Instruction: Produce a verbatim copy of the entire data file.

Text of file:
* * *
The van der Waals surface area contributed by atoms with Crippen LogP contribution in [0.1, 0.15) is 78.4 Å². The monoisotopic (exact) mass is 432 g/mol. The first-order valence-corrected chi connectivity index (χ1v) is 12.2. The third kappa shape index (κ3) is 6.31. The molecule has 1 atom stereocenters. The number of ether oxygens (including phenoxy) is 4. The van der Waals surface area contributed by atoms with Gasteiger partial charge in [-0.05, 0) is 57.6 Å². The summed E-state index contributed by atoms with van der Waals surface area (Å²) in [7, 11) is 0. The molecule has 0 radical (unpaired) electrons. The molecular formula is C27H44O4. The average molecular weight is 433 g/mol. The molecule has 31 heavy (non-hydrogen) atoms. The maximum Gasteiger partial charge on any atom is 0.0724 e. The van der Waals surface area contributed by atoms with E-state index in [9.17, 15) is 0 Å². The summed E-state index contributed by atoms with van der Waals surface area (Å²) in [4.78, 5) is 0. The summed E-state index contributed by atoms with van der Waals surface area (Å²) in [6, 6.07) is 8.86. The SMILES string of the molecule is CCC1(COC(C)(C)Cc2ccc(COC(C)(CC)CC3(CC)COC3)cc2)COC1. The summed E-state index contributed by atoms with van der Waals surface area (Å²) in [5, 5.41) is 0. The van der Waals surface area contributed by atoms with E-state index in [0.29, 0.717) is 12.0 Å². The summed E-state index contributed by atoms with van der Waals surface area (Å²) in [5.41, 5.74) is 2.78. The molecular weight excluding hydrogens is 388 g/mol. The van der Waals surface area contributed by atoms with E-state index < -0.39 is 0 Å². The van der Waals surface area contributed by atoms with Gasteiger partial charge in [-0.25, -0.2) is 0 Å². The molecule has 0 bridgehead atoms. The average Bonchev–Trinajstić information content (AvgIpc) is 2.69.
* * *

The van der Waals surface area contributed by atoms with Crippen LogP contribution in [0.1, 0.15) is 78.4 Å². The monoisotopic (exact) mass is 432 g/mol. The first-order valence-corrected chi connectivity index (χ1v) is 12.2. The third kappa shape index (κ3) is 6.31. The molecule has 1 atom stereocenters. The number of ether oxygens (including phenoxy) is 4. The van der Waals surface area contributed by atoms with Gasteiger partial charge in [-0.05, 0) is 57.6 Å². The summed E-state index contributed by atoms with van der Waals surface area (Å²) in [7, 11) is 0. The molecule has 0 radical (unpaired) electrons. The molecular formula is C27H44O4. The average molecular weight is 433 g/mol. The molecule has 31 heavy (non-hydrogen) atoms. The maximum Gasteiger partial charge on any atom is 0.0724 e. The van der Waals surface area contributed by atoms with E-state index in [9.17, 15) is 0 Å². The summed E-state index contributed by atoms with van der Waals surface area (Å²) in [4.78, 5) is 0. The summed E-state index contributed by atoms with van der Waals surface area (Å²) in [6, 6.07) is 8.86. The SMILES string of the molecule is CCC1(COC(C)(C)Cc2ccc(COC(C)(CC)CC3(CC)COC3)cc2)COC1. The summed E-state index contributed by atoms with van der Waals surface area (Å²) in [5, 5.41) is 0. The van der Waals surface area contributed by atoms with E-state index in [0.29, 0.717) is 12.0 Å². The summed E-state index contributed by atoms with van der Waals surface area (Å²) in [5.41, 5.74) is 2.78. The molecular weight excluding hydrogens is 388 g/mol. The van der Waals surface area contributed by atoms with E-state index < -0.39 is 0 Å². The van der Waals surface area contributed by atoms with Gasteiger partial charge in [-0.25, -0.2) is 0 Å². The molecule has 0 bridgehead atoms. The average Bonchev–Trinajstić information content (AvgIpc) is 2.69.